SSN COLLEGE OF ENGINEERING KALAVAKKAM 603 110
DEPARTMENT OF ELECTRICAL & ELECTRONICS ENGINEERING
EE 2257  CONTROL SYSTEMS LAB MANUAL
Dec 2009April 2010
Name: 

Reg. No.: 

Year: II 
Sem: 4 
Sec: A/B 
Dept: EEE 
2
DEPARTMENT OF ELECTRICAL & ELECTRONICS ENGINEERING
EE 2257 CONTROL SYSTEMS LABORATORY
NAME OF THE STUDENT 
: 
REGISTER NUMBER 
: 
CLASS
ACADEMIC YEAR
TOTAL MARKS
: II EEE A / B
: Dec 2009 Apr 2010
:
 / 10
SIGNATURE OF THE STAFF:
3
LIST OF EXPERIMENTS
1. 
Determination of transfer function parameters of Armature controlled 

DC 
(servo) motor. 

2. 
Determination of transfer function parameters of Field controlled DC (servo) motor.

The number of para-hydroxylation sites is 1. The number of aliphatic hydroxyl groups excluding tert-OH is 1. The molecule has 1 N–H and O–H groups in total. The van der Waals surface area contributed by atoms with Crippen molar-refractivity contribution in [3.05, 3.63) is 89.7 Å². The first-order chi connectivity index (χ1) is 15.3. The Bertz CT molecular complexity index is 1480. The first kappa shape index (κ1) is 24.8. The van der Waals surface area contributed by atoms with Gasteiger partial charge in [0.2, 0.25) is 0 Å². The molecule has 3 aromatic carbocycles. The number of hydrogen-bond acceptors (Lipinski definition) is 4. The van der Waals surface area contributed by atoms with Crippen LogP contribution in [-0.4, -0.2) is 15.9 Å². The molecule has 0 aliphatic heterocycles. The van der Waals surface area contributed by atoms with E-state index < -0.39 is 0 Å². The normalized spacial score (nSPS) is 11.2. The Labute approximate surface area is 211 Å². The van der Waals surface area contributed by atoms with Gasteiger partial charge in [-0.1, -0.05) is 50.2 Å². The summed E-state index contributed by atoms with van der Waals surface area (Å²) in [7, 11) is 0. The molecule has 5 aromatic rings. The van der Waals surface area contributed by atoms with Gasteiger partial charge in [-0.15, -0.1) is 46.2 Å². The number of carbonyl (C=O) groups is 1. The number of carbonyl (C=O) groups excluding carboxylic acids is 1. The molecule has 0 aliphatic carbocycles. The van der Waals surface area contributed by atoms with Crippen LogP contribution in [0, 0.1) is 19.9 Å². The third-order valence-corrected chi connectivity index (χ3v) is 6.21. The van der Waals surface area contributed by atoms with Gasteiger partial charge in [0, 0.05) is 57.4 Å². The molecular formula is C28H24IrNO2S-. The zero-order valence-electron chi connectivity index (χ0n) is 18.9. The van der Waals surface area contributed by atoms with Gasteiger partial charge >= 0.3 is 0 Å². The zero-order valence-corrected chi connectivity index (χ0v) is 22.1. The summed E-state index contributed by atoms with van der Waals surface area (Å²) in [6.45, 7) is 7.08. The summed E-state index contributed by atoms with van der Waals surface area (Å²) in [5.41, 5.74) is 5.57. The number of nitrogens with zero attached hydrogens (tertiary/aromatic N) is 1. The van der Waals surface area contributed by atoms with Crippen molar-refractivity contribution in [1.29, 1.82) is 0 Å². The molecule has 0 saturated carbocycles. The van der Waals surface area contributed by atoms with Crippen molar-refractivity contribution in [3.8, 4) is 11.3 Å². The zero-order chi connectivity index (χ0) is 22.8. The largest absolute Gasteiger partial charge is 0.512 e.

3. 
Determination of transfer function parameters of an AC servomotor. 

4. 
Analog simulation of type0 and type1 systems 

5. 
Digital simulation of first order systems 

6. 
Digital simulation of second order systems. 

7. 
Stability analysis of linear systems. 

8. 
DC 
and AC position control systems. 
9. 
Stepper motor control system 

10. 
Determination of transfer function parameters of DC generators. 

11. 
Study of synchros 

12. 
Design and implementation of compensators. 

13. 
Design of P, PI and PID controllers. 
.
P = 45, TOTAL = 45
4
INDEX
SIGN. OF 

Expt. NO. 
DATE 
Title 
MARKS (10) 
THE STAFF 
1 

2 

3 

4 

5 

6 

7 

8 

9 

10 

11 

12 

13 
Total Marks
Signature of the faculty:
5
EXPT. NO.:
DATE:
TRANSFER FUNCTION OF ARMATURE CONTROLLED DC SERVOMOTOR
AIM:
To determine the transfer function of an armature controlled dc servomotor.
APPARATUS REQUIRED:
THEORY:
Transfer function is defined as the ratio of Laplace transform of the output variable to the Laplace transform of input variable at zero initial conditions.
Armature controlled DC shunt motor